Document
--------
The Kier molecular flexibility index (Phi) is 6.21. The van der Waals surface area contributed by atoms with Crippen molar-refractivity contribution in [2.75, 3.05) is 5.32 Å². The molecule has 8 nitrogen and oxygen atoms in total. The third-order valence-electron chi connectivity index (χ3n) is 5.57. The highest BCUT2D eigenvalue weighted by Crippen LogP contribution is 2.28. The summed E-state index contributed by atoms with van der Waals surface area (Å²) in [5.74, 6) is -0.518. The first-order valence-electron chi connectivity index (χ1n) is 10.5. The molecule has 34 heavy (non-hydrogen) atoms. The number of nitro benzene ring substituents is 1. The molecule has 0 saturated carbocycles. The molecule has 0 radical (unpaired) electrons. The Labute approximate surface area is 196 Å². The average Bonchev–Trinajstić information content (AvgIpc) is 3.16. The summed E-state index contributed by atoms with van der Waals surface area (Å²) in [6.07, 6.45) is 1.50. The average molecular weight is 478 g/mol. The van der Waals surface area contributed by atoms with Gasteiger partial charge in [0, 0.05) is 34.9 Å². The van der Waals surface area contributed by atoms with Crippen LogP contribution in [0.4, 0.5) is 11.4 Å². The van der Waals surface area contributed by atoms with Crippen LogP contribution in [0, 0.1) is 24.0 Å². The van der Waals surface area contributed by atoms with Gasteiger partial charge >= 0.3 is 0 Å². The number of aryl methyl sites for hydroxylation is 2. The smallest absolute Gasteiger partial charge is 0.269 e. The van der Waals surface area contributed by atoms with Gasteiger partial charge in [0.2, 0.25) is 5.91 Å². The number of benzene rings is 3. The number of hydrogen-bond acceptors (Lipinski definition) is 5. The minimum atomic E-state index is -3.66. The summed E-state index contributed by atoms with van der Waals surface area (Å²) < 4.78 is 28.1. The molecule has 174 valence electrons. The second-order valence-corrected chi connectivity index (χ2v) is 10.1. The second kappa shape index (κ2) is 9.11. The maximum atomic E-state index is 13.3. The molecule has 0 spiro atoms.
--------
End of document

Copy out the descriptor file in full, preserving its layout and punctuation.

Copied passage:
The Kier molecular flexibility index (Phi) is 6.21. The van der Waals surface area contributed by atoms with Crippen molar-refractivity contribution in [2.75, 3.05) is 5.32 Å². The molecule has 8 nitrogen and oxygen atoms in total. The third-order valence-electron chi connectivity index (χ3n) is 5.57. The highest BCUT2D eigenvalue weighted by Crippen LogP contribution is 2.28. The summed E-state index contributed by atoms with van der Waals surface area (Å²) in [5.74, 6) is -0.518. The first-order valence-electron chi connectivity index (χ1n) is 10.5. The molecule has 34 heavy (non-hydrogen) atoms. The number of nitro benzene ring substituents is 1. The molecule has 0 saturated carbocycles. The molecule has 0 radical (unpaired) electrons. The Labute approximate surface area is 196 Å². The average Bonchev–Trinajstić information content (AvgIpc) is 3.16. The summed E-state index contributed by atoms with van der Waals surface area (Å²) in [6.07, 6.45) is 1.50. The average molecular weight is 478 g/mol. The van der Waals surface area contributed by atoms with Gasteiger partial charge in [0, 0.05) is 34.9 Å². The van der Waals surface area contributed by atoms with Crippen LogP contribution in [0.4, 0.5) is 11.4 Å². The van der Waals surface area contributed by atoms with Crippen LogP contribution in [0, 0.1) is 24.0 Å². The van der Waals surface area contributed by atoms with Gasteiger partial charge >= 0.3 is 0 Å². The number of aryl methyl sites for hydroxylation is 2. The smallest absolute Gasteiger partial charge is 0.269 e. The van der Waals surface area contributed by atoms with Gasteiger partial charge in [0.2, 0.25) is 5.91 Å². The number of benzene rings is 3. The number of hydrogen-bond acceptors (Lipinski definition) is 5. The minimum atomic E-state index is -3.66. The summed E-state index contributed by atoms with van der Waals surface area (Å²) < 4.78 is 28.1. The molecule has 174 valence electrons. The second-order valence-corrected chi connectivity index (χ2v) is 10.1. The second kappa shape index (κ2) is 9.11. The maximum atomic E-state index is 13.3. The molecule has 0 spiro atoms.